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Soft Tissue Sarcomas in Dogs

Lymphoma (Lymphosarcoma) continued...

Chest involvement results in pleural effusion and severe shortness of breath. Skin involvement produces itchy patches or nodules on the surface of the skin that mimic other skin diseases. Intestinal involvement causes vomiting and diarrhea.

A complete blood count may show anemia and immature white blood cells. The serum calcium is elevated in 20 percent of dogs with lymphoma. Blood and liver function tests are usually abnormal. A bone marrow biopsy is helpful in determining if the disease is widespread.

Chest and abdominal X-rays and ultrasonography are particularly valuable in identifying enlarged lymph nodes, organs, and masses. A diagnosis can also be made by fine needle aspiration of an enlarged lymph node. In questionable cases, the entire lymph node should be removed for more complete evaluation.

A company in Great Britain called Pet Screening offers a genetic screening test for canine lymphoma, based on genetic markers in a blood sample. They suggest periodic screenings to detect lymphomas early on.

Treatment: Lymphoma localized to a single lymph node may be cured by surgical removal of the involved node. However, in most dogs the disease is widespread and a cure is unlikely. Chemotherapy using several agents offers the best chance of remission, which may last a year or longer. When a dog comes out of remission, chemotherapy “rescue protocols” may be used to induce a second or even a third remission.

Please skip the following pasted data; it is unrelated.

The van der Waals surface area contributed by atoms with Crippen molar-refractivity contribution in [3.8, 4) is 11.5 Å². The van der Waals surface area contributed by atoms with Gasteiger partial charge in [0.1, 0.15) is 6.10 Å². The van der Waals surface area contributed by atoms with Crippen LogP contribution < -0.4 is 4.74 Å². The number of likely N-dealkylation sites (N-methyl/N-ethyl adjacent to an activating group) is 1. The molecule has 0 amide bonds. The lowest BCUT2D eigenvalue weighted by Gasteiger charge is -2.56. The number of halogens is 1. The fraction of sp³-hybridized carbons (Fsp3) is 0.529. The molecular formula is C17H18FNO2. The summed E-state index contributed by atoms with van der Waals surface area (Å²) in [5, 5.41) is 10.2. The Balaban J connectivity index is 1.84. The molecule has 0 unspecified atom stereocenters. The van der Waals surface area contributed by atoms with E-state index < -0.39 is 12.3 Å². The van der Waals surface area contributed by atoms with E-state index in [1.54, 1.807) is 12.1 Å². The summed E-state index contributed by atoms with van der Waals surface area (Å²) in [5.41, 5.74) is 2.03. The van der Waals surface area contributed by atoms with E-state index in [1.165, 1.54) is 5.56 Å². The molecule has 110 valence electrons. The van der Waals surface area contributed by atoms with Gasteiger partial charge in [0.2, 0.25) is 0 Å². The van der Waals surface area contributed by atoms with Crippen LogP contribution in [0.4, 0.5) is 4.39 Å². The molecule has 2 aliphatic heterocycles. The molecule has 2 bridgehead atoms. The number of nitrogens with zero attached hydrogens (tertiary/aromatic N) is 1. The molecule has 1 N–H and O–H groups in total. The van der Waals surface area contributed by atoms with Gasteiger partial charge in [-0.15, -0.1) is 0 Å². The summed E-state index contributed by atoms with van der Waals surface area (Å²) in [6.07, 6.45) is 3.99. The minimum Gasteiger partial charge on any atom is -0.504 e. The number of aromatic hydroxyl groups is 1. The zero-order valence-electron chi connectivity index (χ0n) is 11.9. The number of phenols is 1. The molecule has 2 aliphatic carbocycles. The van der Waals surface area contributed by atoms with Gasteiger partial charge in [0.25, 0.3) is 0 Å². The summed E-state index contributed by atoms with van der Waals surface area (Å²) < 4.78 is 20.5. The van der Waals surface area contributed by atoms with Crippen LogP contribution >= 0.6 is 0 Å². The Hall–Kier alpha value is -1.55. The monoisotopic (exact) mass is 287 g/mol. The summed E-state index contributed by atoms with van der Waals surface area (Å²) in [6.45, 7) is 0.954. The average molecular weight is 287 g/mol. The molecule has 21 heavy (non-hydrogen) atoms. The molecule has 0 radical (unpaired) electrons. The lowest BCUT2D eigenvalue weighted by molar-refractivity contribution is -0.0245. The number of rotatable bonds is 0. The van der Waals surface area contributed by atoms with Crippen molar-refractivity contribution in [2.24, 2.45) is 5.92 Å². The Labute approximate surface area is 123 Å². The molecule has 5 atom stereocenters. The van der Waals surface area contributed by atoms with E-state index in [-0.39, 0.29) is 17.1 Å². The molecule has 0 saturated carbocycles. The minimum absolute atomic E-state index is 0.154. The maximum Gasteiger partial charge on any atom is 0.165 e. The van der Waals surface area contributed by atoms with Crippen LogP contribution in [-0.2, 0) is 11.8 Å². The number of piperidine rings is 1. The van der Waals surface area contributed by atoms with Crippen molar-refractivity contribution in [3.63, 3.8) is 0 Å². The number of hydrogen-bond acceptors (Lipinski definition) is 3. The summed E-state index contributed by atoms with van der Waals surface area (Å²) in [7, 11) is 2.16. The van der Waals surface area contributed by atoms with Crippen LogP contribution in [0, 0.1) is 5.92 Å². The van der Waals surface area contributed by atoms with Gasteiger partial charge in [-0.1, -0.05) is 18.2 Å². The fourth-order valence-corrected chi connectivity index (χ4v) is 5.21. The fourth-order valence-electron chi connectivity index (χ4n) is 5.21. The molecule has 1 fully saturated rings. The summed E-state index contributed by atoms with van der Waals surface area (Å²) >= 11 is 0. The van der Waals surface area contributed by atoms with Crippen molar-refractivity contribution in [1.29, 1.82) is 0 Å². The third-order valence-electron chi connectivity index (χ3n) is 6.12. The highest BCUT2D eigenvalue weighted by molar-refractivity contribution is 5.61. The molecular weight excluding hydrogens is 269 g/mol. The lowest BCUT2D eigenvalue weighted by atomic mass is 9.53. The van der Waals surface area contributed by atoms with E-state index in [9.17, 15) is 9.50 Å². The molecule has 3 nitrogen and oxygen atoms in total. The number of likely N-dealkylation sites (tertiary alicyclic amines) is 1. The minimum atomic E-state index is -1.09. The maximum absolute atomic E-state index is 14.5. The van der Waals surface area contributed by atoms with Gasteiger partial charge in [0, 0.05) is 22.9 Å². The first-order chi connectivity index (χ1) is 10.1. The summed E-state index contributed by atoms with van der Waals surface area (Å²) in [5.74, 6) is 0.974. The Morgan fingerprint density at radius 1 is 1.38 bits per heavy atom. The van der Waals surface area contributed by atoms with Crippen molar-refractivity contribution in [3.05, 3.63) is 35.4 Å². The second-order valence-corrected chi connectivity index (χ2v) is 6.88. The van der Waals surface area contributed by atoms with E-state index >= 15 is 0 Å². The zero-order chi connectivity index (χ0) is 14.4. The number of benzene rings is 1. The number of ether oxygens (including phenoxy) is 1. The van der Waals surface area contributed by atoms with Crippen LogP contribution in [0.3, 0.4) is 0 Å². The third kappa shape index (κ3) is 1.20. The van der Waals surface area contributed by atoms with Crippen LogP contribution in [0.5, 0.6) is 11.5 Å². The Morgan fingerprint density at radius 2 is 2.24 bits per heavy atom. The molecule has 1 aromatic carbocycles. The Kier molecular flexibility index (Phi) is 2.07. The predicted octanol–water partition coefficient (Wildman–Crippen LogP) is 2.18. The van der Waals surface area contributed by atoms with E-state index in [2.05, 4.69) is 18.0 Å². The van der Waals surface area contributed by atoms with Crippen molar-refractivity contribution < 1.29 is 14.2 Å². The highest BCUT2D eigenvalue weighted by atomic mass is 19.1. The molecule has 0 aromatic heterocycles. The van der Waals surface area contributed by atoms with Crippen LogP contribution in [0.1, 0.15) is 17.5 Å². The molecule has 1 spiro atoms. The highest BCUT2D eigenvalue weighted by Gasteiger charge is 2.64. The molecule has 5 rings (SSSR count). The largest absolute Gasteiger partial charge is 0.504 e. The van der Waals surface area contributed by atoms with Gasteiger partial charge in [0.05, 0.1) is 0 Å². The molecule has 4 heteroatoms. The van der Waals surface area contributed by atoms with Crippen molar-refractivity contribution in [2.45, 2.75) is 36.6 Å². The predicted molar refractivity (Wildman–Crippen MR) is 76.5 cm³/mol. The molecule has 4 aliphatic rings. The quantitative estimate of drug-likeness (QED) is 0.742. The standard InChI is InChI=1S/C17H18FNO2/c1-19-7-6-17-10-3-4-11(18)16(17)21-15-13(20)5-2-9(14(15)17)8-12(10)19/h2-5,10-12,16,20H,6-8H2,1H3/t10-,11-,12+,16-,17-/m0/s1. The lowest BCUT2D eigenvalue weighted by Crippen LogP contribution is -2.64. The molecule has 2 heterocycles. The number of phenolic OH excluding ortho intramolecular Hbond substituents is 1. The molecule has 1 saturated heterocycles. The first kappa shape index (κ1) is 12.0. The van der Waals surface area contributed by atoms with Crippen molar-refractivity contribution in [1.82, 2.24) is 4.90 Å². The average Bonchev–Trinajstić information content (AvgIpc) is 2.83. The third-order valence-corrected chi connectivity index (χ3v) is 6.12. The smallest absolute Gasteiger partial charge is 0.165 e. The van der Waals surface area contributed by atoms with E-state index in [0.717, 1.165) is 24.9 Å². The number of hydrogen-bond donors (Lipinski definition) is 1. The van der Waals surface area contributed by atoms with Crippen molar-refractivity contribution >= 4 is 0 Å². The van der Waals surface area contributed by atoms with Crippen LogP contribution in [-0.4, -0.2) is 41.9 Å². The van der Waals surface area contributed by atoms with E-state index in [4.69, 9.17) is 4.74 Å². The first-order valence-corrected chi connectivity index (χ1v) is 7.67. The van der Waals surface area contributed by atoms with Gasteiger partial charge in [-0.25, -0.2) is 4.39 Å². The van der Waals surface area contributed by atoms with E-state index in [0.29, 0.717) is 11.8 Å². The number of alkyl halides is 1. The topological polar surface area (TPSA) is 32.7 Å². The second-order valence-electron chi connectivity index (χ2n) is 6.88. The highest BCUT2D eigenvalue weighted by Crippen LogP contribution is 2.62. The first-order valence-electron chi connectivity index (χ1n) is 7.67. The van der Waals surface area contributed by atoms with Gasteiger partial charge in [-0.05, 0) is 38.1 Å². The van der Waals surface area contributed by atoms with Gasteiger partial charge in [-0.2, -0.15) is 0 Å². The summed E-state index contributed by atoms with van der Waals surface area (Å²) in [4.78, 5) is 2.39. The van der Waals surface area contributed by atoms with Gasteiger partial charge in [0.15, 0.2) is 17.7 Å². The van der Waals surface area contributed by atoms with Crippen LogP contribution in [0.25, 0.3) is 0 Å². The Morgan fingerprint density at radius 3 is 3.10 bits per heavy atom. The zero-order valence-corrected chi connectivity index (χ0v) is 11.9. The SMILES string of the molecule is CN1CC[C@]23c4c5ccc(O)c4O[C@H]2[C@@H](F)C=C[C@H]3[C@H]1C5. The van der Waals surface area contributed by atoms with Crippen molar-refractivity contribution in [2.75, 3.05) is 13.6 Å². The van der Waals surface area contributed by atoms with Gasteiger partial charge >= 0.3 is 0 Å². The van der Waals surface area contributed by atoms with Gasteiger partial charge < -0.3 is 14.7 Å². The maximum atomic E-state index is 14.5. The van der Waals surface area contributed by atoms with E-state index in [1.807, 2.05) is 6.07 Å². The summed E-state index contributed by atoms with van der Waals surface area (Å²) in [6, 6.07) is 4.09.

Hemangiosarcoma is a tumor of the vascular tissues. This cancer may be noticed as a lump on a rib or an abdominal swelling, but can progress unnoticed while growing on the heart, liver, or spleen. The cancerous growths are quite fragile and often break off, “seeding” cancer throughout the body. Alternatively, the first sign may be sudden death as a large area of tumor ruptures and the dog bleeds to death internally.

Treatment: Surgery and chemotherapy may help prolong survival times but cures are virtually never seen, even with surgery done before there are detectable metastases.

WebMD Veterinary Reference from "Dog Owner's Home Veterinary Handbook"

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